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--> others to develop suitable measures for managed behavioral health services (e.g., American Managed Behavioral Healthcare Association, 1995; J. Dilonardo, Substance Abuse and Mental Health Services Administration, personal communication, 1998). In an initial test of the feasibility of HEDIS, the Report Card Pilot Project provided useful lessons that were reflected in the development of HEDIS 3.0 (Spoeri and Ullman, 1997) and are relevant to the work of this panel. Specifically, the pilot project revealed the need to adopt a broad set of measurement domains and to field test measures before formal adoption. It also demonstrated the variation in the organization and operation of health plan information systems and the need for greater standardization to produce comparable data across plans. Clinical information systems were generally found to be weaker than those for administrative and financial data. External data audits were valuable in identifying errors and inconsistencies in data systems and in the specifications and processes used to calculate measures. The documentation for HEDIS 3.0 includes a set of audit standards (National Committee for Quality Assurance, 1997d) and a report specifically on the development of information systems that can support performance measurement using HEDIS (National Committee for Quality Assurance, 1997c). A continuing area of concern is the need for risk adjustment of HEDIS measures. Although this need has been recognized, suitable risk adjustment techniques for use across plans have not yet been developed. Foundation for Accountability FACCT was created in 1995 in response to a desire by consumer groups and purchasers of health care services for a more effective means of bringing their perspectives to bear on the assessment of health care quality (Foundation for Accountability, 1998a). Working with consumer focus groups and experts, FACCT has developed sets of measures for use in assessing care for adult asthma, alcohol misuse, breast cancer, diabetes, and major depressive disorder (Foundation for Accountability, 1998b). In terms of the panel's framework, these sets include measures of process, risk status, and outcomes, including measures of satisfaction with care for the specific condition. FACCT has also developed a set of measures that focuses on smoking as a health risk factor. Two other sets address general health status and overall consumer satisfaction with services and care (e.g., getting needed services, choice of providers). Under development are measurement sets for coronary artery disease, end-of-life care, HIV/AIDS, and pediatric care. The measures adopted by FACCT are field tested by health plans and group practices as part of the development process. FACCT has placed special emphasis on the consumer perspective and seeks to measure elements of health care quality that are important to consumers. In recent work with the Health Care Financing Administration, FACCT (1997) developed a framework intended to communicate health care performance infor-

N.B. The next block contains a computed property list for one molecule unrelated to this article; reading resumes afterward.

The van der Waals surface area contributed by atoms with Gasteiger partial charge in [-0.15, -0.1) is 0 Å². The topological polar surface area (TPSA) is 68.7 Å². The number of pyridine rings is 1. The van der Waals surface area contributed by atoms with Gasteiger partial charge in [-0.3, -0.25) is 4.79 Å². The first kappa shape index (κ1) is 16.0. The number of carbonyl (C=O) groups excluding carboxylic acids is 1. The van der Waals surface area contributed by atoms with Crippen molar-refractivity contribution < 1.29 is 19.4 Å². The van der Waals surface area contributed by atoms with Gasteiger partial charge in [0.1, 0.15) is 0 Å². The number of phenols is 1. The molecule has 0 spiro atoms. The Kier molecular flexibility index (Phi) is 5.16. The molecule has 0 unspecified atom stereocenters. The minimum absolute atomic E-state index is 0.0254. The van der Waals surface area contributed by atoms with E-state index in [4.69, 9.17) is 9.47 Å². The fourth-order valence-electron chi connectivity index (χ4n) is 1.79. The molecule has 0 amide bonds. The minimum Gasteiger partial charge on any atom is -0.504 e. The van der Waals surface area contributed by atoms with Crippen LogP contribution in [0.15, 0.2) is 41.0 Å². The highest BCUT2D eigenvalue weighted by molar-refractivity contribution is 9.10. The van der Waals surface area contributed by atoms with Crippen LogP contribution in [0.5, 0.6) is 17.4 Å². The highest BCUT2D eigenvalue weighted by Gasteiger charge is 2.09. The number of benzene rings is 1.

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--> mation (e.g., measures from FACCT and HEDIS) to Medicare beneficiaries in an effective manner.8 The project also explored conceptual and technical issues involved in constructing summary performance scores for health plans or health care providers. Joint Commission on Accreditation of Healthcare Organizations JCAHO has long served as one of the principal accrediting bodies for health care facilities. Its accreditation programs now include hospitals, home care agencies, long-term care facilities, behavioral health services, ambulatory health care providers, laboratories, and health care networks. Efforts over the past few years to integrate clinical performance measurement into JCAHO's accreditation process resulted in the Oryx initiative, which began in 1997 (Joint Commission on Accreditation of Healthcare Organizations, 1998c). Included in the Oryx program are hospitals, long-term care organizations, health care networks and health plans, home care organizations, and behavioral health care organizations. In the past, the accreditation process has been based on evidence of compliance with JCAHO standards covering such matters as staff credentials, equipment, and policies (Joint Commission on Accreditation of Healthcare Organizations, 1998a). In the panel's performance measurement framework, these standards could be viewed as focusing primarily on capacity (i.e., inputs to health care services), rather than on processes or outcomes of care. The addition of performance measures is seen as a way for the accreditation process to stimulate and contribute to quality improvement efforts. The Oryx program will allow health care organizations to meet their performance measurement requirements through the use of a variety of measurement systems. For hospitals and long-term care facilities, JCAHO has approved more than 200 measurement systems operated by a variety of organizations. These include JCAHO's own Indicator Measurement System, which offers a set of performance measures focused on specific areas of patient care (e.g., obstetrics, trauma, oncology). Measures for health care networks have been selected from measure sets developed by JCAHO, FACCT, NCQA, the University of Colorado Health Sciences Center, and the University of Wisconsin (Madison). Health care organizations will report their performance data through the organizations that manage the specific measurement systems they adopt, not directly to JCAHO. To maintain their JCAHO accreditation, health care organizations must report on a specified minimum number of measures selected from approved measure- 8   The following reporting categories are proposed: The Basics, covering elements such as access, provider skill, and communication; Staying Healthy, covering education, prevention, and risk reduction; Getting Better, covering treatment and follow-up for illness or injury; Living with Illness, covering functional status and quality of life for persons with chronic conditions; and Changing Needs, regarding end-of-life care or care at times of major changes in functional abilities.